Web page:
Crunchy Thai cabbage salad with smoked tofu and peanut dressing

Crunchy Thai Salad with Smoked Tofu & Peanut Dressing Prep
Making of the crunchy Thai salad with smoked tofu, with a creamy peanut dressing. This was a good, filling and DASH diet-compatible lunch the day after a heavy dinner.

How’s your new year’s healthy eating resolution going–if you made one? Mid-January might be when a lot of people start feeling the January doldrums, whether they have a resolution or not. (I’m in the latter camp, but totally feeling the doldrums!) This salad might be just the booster you need if you are in a DASH diet rut.

I made this salad for lunch the day after we had a pretty indulgent dinner of Korean fried chicken and kimchi fried rice, which followed a fun weekend of lots of good (but not-so-DASH-compliant) food with my SIL. My DASH diet radar graph pretty clearly showed that I needed a meal that’s high on veggies and low on meats, fat and sugar to balance out the feasts, but I also wanted something that’d satisfy me and keep me going till I got back home to cook dinner. Otherwise I’d end up being either hangry or snacky–or both, lol.

This crunchy salad of cabbage, cucumber and other flavor-packed vegetables was just the thing I needed. The salad gets a “Thai” boost from a creamy peanut dressing spiked with ginger, garlic and lime juice. Smoked tofu adds a layer of savoriness and the much-needed protein without adding to the meat servings. Crushed peanuts are fun, and the fiber and fat in the peanuts helped me stay full.

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Crunchy Thai cabbage salad with smoked tofu and peanut dressing
DASH considerations: Crunchy vegetables and savory smoked tofu make this salad quite satisfying, despite the lack of meat, chicken or egg. The peanut dressing, similar to the peanut sauce served with Thai-style chicken satay, is creamy and aromatic, tying all the salad ingredients together. Go easy on the dressing, and this salad is a good “reset” lunch after meat- and/or fat-heavy dinner.

DASH servings:
4 vegetables & fruits
1 fat & oil
2 beans & nuts
¼ sweets
Prep Time 20 minutes
Servings
serving
Ingredients
For the salad
For tne peanut dressing (this will make about 3 servings)
Prep Time 20 minutes
Servings
serving
Ingredients
For the salad
For tne peanut dressing (this will make about 3 servings)
Instructions
  1. Mix all the dressing ingredients except for the water in a small bowl.
  2. Add and mix in water thoroughly, 1 tablespoon at a time, until the dressing is at a desired consistency. (You want the dressing to be pourable enough to coat the salad easily.)
  3. Mix all the salad ingredients in a bowl large enough to toss the salad.
  4. Spoon about 1/3 of the peanut dressing over the salad and toss to combine. Add more dressing gradually if needed.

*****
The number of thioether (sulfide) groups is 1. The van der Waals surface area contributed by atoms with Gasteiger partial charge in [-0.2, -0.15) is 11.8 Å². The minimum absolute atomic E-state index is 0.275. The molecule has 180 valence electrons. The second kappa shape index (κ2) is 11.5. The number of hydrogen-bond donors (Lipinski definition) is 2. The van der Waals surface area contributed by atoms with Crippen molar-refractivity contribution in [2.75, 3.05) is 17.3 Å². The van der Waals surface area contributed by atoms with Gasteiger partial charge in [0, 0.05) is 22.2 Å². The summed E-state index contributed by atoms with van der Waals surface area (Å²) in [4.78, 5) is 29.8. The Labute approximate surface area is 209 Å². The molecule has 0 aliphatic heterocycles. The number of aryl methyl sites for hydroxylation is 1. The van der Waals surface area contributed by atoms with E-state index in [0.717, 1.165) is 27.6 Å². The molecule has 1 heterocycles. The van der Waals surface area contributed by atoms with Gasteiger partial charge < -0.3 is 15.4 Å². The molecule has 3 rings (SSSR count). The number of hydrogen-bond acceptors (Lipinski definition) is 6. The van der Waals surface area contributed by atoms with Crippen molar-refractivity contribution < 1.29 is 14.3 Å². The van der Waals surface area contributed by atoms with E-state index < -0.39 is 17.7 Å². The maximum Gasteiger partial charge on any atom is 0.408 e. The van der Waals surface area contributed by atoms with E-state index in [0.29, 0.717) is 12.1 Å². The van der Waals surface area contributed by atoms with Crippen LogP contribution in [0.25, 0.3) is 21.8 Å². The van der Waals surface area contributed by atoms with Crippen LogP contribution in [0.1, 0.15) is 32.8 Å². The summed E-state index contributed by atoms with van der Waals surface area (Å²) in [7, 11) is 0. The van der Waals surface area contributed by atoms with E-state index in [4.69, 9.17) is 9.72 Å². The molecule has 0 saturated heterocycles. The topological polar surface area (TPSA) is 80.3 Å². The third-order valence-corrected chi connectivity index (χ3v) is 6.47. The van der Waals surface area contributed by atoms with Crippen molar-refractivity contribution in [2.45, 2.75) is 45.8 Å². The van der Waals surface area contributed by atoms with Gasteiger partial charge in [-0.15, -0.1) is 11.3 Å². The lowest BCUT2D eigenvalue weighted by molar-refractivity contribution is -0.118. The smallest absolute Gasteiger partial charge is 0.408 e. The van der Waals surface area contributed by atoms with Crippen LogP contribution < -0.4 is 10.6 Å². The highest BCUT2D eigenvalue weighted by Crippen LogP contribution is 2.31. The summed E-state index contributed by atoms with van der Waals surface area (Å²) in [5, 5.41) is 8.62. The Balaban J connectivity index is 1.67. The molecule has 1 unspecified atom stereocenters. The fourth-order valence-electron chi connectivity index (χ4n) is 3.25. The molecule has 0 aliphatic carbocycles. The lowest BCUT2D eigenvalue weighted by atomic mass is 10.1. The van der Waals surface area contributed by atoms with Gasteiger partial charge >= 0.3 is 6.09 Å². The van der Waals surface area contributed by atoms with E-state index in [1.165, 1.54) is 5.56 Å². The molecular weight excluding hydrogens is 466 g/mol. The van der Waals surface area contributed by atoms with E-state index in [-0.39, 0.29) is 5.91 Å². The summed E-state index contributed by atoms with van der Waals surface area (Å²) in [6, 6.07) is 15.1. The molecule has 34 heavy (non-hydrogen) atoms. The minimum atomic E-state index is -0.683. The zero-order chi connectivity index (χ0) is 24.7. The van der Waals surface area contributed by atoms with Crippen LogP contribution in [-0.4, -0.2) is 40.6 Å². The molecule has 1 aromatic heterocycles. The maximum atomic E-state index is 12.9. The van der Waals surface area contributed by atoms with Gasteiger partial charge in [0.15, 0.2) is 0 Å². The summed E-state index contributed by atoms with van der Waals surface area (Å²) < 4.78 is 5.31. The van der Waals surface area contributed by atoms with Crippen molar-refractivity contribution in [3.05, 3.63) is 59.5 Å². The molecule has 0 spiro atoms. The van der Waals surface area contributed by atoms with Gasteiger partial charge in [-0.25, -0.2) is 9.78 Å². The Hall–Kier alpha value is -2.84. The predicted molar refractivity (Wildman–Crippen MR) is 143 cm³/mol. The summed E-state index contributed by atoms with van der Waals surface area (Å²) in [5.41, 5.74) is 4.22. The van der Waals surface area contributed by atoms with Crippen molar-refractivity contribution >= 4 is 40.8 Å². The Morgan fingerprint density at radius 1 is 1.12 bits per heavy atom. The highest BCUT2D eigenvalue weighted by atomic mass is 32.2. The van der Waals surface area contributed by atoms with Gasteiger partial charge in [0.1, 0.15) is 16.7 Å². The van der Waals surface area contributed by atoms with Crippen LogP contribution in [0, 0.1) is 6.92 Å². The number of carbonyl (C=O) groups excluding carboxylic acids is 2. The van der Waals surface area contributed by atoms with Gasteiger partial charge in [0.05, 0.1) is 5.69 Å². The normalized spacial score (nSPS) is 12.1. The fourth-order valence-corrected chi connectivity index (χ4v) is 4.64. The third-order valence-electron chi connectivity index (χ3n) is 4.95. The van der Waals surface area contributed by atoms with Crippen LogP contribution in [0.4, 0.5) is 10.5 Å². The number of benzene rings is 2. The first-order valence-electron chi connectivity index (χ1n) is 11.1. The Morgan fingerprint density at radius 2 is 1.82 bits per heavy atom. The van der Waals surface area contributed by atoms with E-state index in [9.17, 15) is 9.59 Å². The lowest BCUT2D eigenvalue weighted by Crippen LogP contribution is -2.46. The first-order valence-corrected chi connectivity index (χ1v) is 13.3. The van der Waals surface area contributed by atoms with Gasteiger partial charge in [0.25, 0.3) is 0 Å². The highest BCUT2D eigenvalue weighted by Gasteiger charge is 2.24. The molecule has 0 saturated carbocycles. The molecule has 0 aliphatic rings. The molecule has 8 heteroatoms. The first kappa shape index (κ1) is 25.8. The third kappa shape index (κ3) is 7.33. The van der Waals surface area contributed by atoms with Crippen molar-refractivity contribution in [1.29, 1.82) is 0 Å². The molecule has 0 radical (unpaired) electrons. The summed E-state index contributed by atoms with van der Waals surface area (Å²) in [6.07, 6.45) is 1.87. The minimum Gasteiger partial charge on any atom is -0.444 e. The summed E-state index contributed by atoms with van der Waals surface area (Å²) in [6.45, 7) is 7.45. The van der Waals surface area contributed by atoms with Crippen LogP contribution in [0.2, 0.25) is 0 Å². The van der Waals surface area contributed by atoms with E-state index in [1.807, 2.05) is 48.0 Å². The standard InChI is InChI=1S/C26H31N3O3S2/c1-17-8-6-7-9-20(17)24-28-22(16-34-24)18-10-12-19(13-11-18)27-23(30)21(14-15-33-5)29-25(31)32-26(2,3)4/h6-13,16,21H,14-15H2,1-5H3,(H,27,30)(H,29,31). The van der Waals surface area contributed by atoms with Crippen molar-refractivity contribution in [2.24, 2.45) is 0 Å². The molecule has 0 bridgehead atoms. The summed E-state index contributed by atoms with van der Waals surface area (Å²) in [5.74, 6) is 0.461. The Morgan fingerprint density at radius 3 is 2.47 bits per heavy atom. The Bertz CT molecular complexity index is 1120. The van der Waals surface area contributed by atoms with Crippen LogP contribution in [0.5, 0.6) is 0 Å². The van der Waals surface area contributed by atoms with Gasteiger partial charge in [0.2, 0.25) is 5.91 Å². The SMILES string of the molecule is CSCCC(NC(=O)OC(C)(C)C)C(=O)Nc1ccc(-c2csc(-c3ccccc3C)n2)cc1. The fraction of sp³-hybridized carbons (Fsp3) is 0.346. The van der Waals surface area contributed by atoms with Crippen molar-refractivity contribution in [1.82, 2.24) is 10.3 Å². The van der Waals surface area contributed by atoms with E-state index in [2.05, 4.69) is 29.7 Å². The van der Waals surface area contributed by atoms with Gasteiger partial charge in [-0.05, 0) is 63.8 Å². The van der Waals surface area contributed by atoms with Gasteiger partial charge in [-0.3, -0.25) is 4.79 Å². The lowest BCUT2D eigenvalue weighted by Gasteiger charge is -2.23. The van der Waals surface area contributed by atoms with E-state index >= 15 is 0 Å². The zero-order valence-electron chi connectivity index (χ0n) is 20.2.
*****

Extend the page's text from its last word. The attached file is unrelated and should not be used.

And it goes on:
I brought the salad to work for lunch. To prevent the vegetables from getting soggy if you aren’t eating it right away, it’s a good idea to keep the dressing in a separate container and toss the salad just before eating.


Salmon Burger with Asian Coleslaw & Ginger Butter Green Beans

Salmon Burger with Asian Coleslaw & Ginger Green Beans

I picked up a bag of frozen salmon burgers form Costco a while ago. They are a decent alternative to a freshly made salmon burgers, though a little weirdly spongy-chewy. The nice thing about them for DASH diet followers is that the sodium content is relatively under control at about 10% of the daily limit. I used those frozen salmon burgers to put together this quick DASH dinner.

In this recipe, frozen salmon burgers are topped with crunchy, vibrant Asian coleslaw and served on a whole wheat roll. The slaw is scented with just a bit of sesame oil and works like a sauce on the burger. This means you don’t need mayo and other fat- and sodium-heavy sauces to make the salmon burger interesting. On the side, I added “green French fries,” a.k.a. green beans. Freshly grated ginger to the green beans goes well with the vaguely Asian theme, and spices things up without a lot of salt–another DASH diet win.

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Salmon Burger with Asian Coleslaw & Ginger Butter Green Beans
DASH considerations: This salmon burger meal is the straight A student of DASH diet. The salmon burger on a whole wheat bun provides lean protein and whole grains, while the abundant Asian slaw, lightly dressed with sesame oil and sushi vinegar, adds a crunchy, vibrant supply of vegetables. Ginger-spiked green beans with just a little bit of butter seals the deal with one solid serving of vegetables without adding a ton of sodium or butter. Skip buttering the rolls to reduce the amount of fat in the meal. (It doesn’t really need the butter or mayo.)

DASH servings:
3 grains
4 vegetables & fruits
2-3 meats & fish (depending on the size of the patties)
2 fat & oil
Salmon Burger with Asian Coleslaw & Ginger Green Beans
Prep Time 30 minutes
Servings
servings
Ingredients
Prep Time 30 minutes
Servings
servings
Ingredients
Salmon Burger with Asian Coleslaw & Ginger Green Beans
Instructions
  1. Heat the olive oil in a skillet and cook the salmon burger patties, according to the package instructions. Mine took 3-4 minutes per side, cooking from frozen.
  2. Bring water to a boil in a small saucepan. Add a small pinch of salt once boiling.